Of the numerous other linguistic stocks on the coast it will be sufficient for me to append the classification adopted by the Bureau of Ethnology at Washington.
(From north to south.)
  • Tlinkit or Koloschan, in southern Alaska.
  • Haidah or Skittagetan, on Queen Charlotte Islands.
  • Dialects—Masset, Skidegate, etc.
  • Tshimsian or Chimmessyanian, on Nass and Skeena rivers.
  • Dialects—Chimmessyan, Nasqua.
  • Kwakiuootl or Haeltzukian, on Gardiner’s Channel.
  • Dialects—Heiltsuk, Kwakiutl, Quaisla.
  • Nutka or Wakashan, on western coast of Vancouver Island.
  • Dialects—Aht, Nootka, Wakash.
  • Chinook or Chinookan, Columbia river to Dalles; Pacific coast to Shoalwater Bay; south to Tillamuk Head.
  • Salish, Admiralty Inlet to Spokane river.
  • Dialects—Bilcoola, Kawitschin, Lummi, Samie.
  • Chimakuan, Puget Sound, Port Townsend to Port Ludlow.
  • Kutenay or Kitunahan, head-waters of Columbia.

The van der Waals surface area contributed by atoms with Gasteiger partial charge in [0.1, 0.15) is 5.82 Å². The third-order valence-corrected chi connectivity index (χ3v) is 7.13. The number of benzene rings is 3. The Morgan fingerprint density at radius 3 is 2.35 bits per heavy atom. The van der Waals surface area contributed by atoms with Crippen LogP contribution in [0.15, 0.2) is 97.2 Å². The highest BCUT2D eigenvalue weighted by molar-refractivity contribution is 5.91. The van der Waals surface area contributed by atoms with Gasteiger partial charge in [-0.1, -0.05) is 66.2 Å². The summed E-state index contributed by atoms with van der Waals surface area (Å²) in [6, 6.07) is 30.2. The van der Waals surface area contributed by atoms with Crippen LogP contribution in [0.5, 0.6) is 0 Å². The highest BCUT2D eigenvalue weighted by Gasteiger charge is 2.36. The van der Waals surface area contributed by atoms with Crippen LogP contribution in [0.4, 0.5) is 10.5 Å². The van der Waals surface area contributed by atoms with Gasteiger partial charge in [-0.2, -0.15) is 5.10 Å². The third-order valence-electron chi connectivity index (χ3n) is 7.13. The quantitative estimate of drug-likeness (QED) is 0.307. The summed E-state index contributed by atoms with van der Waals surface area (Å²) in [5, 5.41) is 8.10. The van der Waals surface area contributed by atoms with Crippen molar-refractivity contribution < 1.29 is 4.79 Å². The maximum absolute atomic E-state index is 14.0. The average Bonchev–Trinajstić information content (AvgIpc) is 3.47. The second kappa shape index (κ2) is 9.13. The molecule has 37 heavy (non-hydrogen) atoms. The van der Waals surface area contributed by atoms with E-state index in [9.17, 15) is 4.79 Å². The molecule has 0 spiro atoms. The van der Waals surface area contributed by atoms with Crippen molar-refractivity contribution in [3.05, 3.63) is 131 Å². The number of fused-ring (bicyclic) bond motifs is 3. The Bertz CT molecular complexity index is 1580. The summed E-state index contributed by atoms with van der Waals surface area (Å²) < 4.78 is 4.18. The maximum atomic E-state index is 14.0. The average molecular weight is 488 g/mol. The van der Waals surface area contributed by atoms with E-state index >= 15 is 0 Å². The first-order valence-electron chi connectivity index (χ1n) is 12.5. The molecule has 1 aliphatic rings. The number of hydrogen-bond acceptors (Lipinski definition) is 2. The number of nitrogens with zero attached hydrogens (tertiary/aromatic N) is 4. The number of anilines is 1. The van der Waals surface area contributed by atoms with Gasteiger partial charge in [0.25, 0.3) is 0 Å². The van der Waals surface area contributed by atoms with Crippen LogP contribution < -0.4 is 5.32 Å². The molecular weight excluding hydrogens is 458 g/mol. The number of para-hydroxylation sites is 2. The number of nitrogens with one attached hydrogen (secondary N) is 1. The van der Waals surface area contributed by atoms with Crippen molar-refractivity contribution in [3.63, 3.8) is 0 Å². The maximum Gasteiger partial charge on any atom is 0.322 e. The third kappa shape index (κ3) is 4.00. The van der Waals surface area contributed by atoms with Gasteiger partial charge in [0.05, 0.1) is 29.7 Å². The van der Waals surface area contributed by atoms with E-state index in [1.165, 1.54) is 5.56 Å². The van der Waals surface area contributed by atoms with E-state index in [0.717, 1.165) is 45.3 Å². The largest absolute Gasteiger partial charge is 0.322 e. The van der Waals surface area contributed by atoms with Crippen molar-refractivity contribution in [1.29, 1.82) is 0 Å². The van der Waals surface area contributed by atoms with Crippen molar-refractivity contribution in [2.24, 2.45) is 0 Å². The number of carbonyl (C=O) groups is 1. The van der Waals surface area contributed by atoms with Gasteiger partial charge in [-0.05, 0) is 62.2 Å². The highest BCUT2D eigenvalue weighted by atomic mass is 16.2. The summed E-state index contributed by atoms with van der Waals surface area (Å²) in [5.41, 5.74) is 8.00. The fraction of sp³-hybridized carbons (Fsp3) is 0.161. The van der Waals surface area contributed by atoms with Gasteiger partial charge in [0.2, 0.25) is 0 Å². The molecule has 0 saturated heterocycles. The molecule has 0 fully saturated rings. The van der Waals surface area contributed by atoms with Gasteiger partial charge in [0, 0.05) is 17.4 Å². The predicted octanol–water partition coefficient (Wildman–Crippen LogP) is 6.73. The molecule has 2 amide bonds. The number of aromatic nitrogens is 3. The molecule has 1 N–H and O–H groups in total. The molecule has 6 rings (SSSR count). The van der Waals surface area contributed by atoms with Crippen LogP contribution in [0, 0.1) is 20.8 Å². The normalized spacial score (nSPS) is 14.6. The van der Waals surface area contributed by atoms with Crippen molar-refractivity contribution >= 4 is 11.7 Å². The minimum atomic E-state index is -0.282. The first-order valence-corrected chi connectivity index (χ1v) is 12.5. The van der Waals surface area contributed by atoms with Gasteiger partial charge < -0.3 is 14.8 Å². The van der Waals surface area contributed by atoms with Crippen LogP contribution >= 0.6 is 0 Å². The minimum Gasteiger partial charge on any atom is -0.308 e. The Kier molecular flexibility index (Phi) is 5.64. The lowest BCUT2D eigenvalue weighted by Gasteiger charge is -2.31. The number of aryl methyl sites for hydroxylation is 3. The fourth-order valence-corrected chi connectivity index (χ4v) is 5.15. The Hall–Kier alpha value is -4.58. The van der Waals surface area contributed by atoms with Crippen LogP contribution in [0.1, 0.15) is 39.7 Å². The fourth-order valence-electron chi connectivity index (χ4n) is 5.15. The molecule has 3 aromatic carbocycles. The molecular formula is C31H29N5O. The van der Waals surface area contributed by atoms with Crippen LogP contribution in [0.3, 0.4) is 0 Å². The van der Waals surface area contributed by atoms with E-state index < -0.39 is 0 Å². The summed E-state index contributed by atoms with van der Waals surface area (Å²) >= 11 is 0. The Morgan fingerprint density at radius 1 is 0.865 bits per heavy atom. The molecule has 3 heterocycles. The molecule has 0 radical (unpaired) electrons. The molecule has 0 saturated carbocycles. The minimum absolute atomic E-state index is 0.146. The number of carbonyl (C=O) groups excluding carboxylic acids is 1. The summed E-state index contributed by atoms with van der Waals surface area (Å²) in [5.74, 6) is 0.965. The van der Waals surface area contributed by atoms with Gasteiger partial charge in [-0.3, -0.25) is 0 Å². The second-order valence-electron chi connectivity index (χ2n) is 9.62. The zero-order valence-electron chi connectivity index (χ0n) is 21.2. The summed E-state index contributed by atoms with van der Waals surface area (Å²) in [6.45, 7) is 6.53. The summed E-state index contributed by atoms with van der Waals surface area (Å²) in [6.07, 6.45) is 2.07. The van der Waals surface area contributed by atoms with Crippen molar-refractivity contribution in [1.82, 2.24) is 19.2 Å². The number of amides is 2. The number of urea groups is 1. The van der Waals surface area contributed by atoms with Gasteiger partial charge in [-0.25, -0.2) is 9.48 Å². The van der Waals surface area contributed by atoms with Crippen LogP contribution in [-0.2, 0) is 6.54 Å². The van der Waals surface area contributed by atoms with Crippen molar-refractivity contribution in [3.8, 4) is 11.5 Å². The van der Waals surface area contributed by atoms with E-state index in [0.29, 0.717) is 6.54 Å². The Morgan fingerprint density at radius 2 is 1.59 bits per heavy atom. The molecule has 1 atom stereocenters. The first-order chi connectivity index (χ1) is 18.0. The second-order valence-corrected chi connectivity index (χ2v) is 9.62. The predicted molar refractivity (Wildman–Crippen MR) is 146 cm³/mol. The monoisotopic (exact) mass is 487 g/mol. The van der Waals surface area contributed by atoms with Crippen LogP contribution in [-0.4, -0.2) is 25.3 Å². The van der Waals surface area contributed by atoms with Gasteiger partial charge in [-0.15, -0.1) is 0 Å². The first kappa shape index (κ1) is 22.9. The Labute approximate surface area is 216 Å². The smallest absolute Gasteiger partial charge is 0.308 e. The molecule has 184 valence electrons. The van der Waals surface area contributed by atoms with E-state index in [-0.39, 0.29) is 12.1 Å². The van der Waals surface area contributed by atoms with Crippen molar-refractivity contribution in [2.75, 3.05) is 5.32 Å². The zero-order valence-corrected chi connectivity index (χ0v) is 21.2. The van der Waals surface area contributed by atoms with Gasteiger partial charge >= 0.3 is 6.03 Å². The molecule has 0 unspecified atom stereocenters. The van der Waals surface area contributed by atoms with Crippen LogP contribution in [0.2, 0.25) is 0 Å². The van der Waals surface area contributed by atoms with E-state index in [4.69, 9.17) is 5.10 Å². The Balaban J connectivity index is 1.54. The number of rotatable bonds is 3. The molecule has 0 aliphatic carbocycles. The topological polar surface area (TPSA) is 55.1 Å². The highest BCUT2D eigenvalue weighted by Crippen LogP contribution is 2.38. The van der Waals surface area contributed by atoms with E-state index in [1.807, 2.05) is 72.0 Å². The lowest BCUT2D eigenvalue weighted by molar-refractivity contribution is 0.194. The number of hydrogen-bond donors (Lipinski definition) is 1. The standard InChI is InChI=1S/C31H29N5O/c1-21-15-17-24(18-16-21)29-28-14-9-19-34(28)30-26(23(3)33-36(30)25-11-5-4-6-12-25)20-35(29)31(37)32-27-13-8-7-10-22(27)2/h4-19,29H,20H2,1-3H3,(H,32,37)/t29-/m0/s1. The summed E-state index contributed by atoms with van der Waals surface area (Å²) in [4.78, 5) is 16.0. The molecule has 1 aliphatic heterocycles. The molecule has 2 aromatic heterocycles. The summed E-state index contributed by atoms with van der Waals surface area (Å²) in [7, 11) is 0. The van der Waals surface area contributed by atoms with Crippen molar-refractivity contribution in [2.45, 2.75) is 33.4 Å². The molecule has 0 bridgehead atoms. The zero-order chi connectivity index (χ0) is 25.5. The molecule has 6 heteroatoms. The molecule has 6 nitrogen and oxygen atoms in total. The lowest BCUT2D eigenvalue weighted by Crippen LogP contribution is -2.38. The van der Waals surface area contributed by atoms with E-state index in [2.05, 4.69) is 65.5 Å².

• Sahaptin or Sahaptanian, middle affluents of Columbia.
  • Dialects—Klikatat, Nez Percé, Sahaptani, Wallawalla, Yakama.
  • Wayilaptu or Waiilaptuan, near mouth of Wallawalla river.
  • Yakonan, coast of Oregon from Yaquina river to Umpqua river.
  • Kalapooian, on the Wilamette river.
  • Kusan, about Coos Bay.
  • Palaihnihan or Achomawi, on Pit river.
  • Takilman, on upper Rogue river.

  • Sastean or Shasta, on upper Klamath river.
  • Lutuamian or Modoc, on Klamath Lake and Sprague river.
  • Quoratean or Ehnek, on lower Klamath river to junction of Trinity river.
  • Yukian, in Round Valley, California.
  • Yanan or Nozi, Lassen Butte and Round Mountain.
  • Pujunan or Maidu, east bank of Sacramento river.
  • Kulanapan or Pomo, Russian river and adjacent coast.
  • Copehan or Wintun, on Trinity river.
  • Weitspekan or Rurok, lower Klamath river from Trinity river down.
  • Chimarikan, on New river and Trinity river.
  • Wishoskan, on Humboldt Bay.
  • Mariposan or Yokuts, on Kings river and Tulare Lake.
  • Moquelumnian or Mutsun, on Tuolumne river.
  • Costanoan, north of San Francisco Bay to Monterey Bay.
  • Esselenian, Monterey Bay to San Lucia Mts.
  • Salinan, about San Antonio and San Miguel missions. Includes the Tatche or Telame.
  • Chumashan, at missions of San Buenaventura, Santa Barbara, Santa Inez, Purissima and San Luis Obispo.